Anderson, M.T., et. al. Fatal Throne: The Wives of Henry VIII Tell All. New York: Schwartz and Wade Books, 2018.
Hardcover | $18.99 USD | ISBN-13: 978-1524716196 | 396 pages | YA Historical Fiction
Fatal Throne is a book that excited my adolescent heart, since, years ago, I was fascinated with the Tudor period thanks to books set in the period by the likes of Carolyn Meyer and Kathryn Lasky, and eventually Jean Plaidy and Philippa Gregory, among others. But while some of these authors had devoted books to telling each of Henry VIII’s wives stories on their own, I had yet to find a work of historical fiction that tackled them simultaneously, with subsequent wives looking back on previous ones, and allowing the reader to do so as well, through reading them in sequence. Also, there had never been a book that I had read that attempted to bring out Henry’s voice in all of this. So while this book is neither earth-shattering nor controversial, I do feel this is a wonderful new addition to the breadth of Tudor fiction in existence.
Despite being written by seven authors and allowing each to craft a unique voice for their character, it still feels like a cohesive story, with the overlapping characters across POVs feeling consistent. I think my favorite parts, to my surprise, were from Henry’s perspective. While some of his thoughts are still incredibly reprehensible in a modern context, from the context of the times, I think Anderson captured a great balance between someone who is determined to see to the political preservation of his dynasty and is also motivated by matters of the heart as well, especially as it demonstrates how much Jane Seymour remained his favorite wife, even a decade after her passing and three wives on, which is historically documented.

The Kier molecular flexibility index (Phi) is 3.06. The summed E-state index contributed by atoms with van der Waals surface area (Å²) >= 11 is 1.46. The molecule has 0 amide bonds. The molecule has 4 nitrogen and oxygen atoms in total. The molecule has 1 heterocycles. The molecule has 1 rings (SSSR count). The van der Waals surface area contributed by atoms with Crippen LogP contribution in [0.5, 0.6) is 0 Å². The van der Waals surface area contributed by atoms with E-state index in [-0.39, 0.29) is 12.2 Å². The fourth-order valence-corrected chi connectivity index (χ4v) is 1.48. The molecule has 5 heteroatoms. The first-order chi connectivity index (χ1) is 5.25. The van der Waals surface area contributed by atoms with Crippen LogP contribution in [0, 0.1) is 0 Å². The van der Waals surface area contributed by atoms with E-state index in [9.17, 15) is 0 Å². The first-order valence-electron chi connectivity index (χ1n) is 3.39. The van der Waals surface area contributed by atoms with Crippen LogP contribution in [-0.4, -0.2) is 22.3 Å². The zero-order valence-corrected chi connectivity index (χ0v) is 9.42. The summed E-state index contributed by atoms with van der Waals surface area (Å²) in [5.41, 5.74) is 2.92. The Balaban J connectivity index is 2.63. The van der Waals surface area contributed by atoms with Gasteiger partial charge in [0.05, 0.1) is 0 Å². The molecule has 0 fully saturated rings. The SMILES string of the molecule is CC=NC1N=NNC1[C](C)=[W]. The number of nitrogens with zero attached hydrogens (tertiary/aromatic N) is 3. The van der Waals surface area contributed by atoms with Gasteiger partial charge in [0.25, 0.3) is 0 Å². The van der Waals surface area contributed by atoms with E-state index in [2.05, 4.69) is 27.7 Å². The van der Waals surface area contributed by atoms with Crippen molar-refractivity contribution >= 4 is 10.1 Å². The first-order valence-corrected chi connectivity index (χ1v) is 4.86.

I also like how each of the female authors worked to make each queen sympathetic and not confine them within the stereotypes applied to them by historians. While Hemphill’s Anne is spiteful and jealous, in these last days of her life, she shows a remarkable sense of repentance. Sandell’s Jane, too, despite being Henry’s favoritism of her, is dogged by a sense of guilt that she played even a small role in Anne’s downfall, which added some depth to her otherwise sweet nature. Hokinson masterfully crafts the way Kateryn must decide to “act like Jane” to evade the fate of Henry’s previous wives, being cast aside or executed.
Each of them felt real, and the book as a whole became much more than a story about the wives of Henry VIII, but about the gender politics of the time, with Henry’s endless quest for a male heir, and if possible spares, to secure his line, and his lack of belief in a womna’s capability to rule. Thus, it is fitting that, following Henry’s final declaration that his son Edward would be the great monarch he had foreseen, instead follows a brief passage depicting his daughter Elizabeth I in one of her greatest moments of glory as Queen of England.
I think this would be a great book for both history buffs and those new to historical fiction alike. It accomplishes the often-difficult feat of being well-researched and accurate in terms of its subject matter, while also being approachable and engaging.